I've been toying over a week with writing something based on an interesting Twitter discussion started by Dr. Laura Williams (@MicroWavesSci) of Providence College pondering the best way to approach teaching molecular genetics (really, science in general) at the undergraduate level. In particular, Professor Williams wondered about the dangers of branding various key experiments with the names of the experimenters, such as Hershey-Chase or Meselson-Stahl. The risk she points out is that this can devolve into an exercise in memorizing names and dates without assimilating concepts, or conversely that some students will find the names more of a hindrance than a help. I'm going to play a bit with this, but I do emphasize that for her this is reality and for me it is a hobby (or perhaps a retirement fantasy, if I should ever actually retire). Or in other words, for the academic this is her industry but for this industrial scientist it is academic.
Monday, September 18, 2017
Tuesday, August 29, 2017
High throughput sequencing of genomes is over twenty years old, which demanded the development of automated pipelines for annotating this data. I've worked on such pipelines since the early 1990s, implementing them as a student and at two different corporate stops. Indeed, we were reviewing results from my pipeline versus some of the other ones out there to see what can be done better. And unfortunately, I've found infuriating problems with RefSeq entries annotated with NCBI's bacterial genome annotation pipeline. Now I'm usually one to sing the praises of NCBI -- they are a key resource for biological research and they make available multiple spectacular public services freely to the entire world. But I'm afraid this time I need to vent.
Tuesday, August 15, 2017
Last week's news contained a story sure to raise eyebrows. A group of computer security researchers from the University of Washington claimed to have demonstrated that they could hijack a computer via sequencing a carefully-constructed DNA fragment. Visions of NextSeqs rampaging through the streets immediately sprung to mind. The paper is interesting and has some useful warnings for the bioinformatics community, but certainly the news coverage has been strong on hype and alarmism.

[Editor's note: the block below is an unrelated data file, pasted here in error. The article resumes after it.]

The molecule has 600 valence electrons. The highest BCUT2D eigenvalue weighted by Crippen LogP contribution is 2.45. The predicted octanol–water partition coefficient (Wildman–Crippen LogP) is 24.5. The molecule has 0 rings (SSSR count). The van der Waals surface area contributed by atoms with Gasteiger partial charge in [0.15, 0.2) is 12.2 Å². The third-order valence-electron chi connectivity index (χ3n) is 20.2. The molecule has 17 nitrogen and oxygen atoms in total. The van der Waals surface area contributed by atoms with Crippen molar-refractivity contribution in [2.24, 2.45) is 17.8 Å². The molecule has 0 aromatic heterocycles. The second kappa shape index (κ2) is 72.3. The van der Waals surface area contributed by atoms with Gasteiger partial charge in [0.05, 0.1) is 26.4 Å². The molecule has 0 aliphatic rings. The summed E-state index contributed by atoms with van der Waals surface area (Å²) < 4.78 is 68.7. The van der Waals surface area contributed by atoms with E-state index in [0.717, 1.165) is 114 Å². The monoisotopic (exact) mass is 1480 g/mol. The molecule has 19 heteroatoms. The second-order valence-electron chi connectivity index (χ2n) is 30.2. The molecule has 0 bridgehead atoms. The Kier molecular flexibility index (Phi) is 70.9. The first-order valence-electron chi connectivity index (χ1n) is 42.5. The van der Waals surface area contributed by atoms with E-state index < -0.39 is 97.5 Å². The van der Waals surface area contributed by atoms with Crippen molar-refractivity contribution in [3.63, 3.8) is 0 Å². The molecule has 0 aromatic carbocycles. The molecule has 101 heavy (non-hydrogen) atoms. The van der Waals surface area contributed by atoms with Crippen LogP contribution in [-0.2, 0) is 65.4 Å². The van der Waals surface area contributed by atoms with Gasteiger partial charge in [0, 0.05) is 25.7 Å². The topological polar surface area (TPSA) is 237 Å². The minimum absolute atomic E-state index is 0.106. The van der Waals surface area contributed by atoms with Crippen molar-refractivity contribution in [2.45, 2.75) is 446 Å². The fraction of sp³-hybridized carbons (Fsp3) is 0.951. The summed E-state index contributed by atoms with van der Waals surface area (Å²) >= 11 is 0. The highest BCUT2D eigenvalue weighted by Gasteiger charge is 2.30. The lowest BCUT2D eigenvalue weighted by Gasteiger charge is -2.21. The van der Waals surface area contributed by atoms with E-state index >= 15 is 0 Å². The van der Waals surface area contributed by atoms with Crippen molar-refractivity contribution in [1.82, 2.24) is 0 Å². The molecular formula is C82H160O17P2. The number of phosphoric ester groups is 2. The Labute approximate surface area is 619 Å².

Saturday, August 05, 2017
Over on Quora a common type of question is "Can I be a computational biologist if I am now an X". Personally I take a very broad view and think just about anyone with intellectual curiosity can become any kind of scientist. A related type of question is "how skilled do I need to be in Y to succeed in computational biology", where Y is most often programming, biology or math. I got thinking about this and started wondering whether I am actually at all skilled in math. Here is the results of that analysis.
Friday, July 21, 2017
When Oxford Nanopore announced their GridION X5 instrument in March, I and others attempted to parse the difference between the two pricing plans -- and I made a bit of a hash of it. The X5 runs 5 MinION flowcells independently in parallel from a single desktop instrument, which also includes FPGA-based acceleration of basecalling plus a license to perform sequencing-for-hire. Indeed, Matt Loose tweeted out an image of an "X6" and then mention of an "X7"; the X6 had a MinION plugged into the USB port and apparently the FPGA unit can keep up with seven flowcells all running simultaneously. Now Oxford has launched an interesting third "Starter Pack" plan that offers an even lower price point for the system.
Wednesday, June 28, 2017
Tuesday's Boston Globe carried a piece originating from STAT news on an interesting natural product antibiotic, pleuromutilin. A research group recently published a new total synthesis of this fungal terpene, an advance which promises to enable greater medicinal chemistry around the molecule. That part is cool. Unfortunately, when it gets to the biology of pleuromutilin the piece by Eric Boodman completely spits the bit, trotting out some horribly inaccurate tropes.
Wednesday, June 14, 2017
In my bit on "I'm not dead yet" technologies recently, I included large scale Sanger sequencing. That reflects to a large degree my personal experiences and biases. Targeted Sanger is great for spot checking the occasional junction or misbehaving clone or strain, but I forget that many clinicians still see it as a gold standard. Apparently there are others who disagree with me, as Thermo Fisher recently launched a new Sanger instrument targeted at small labs, and according to GenomeWeb Promega plans an instrument offering in the same space as well.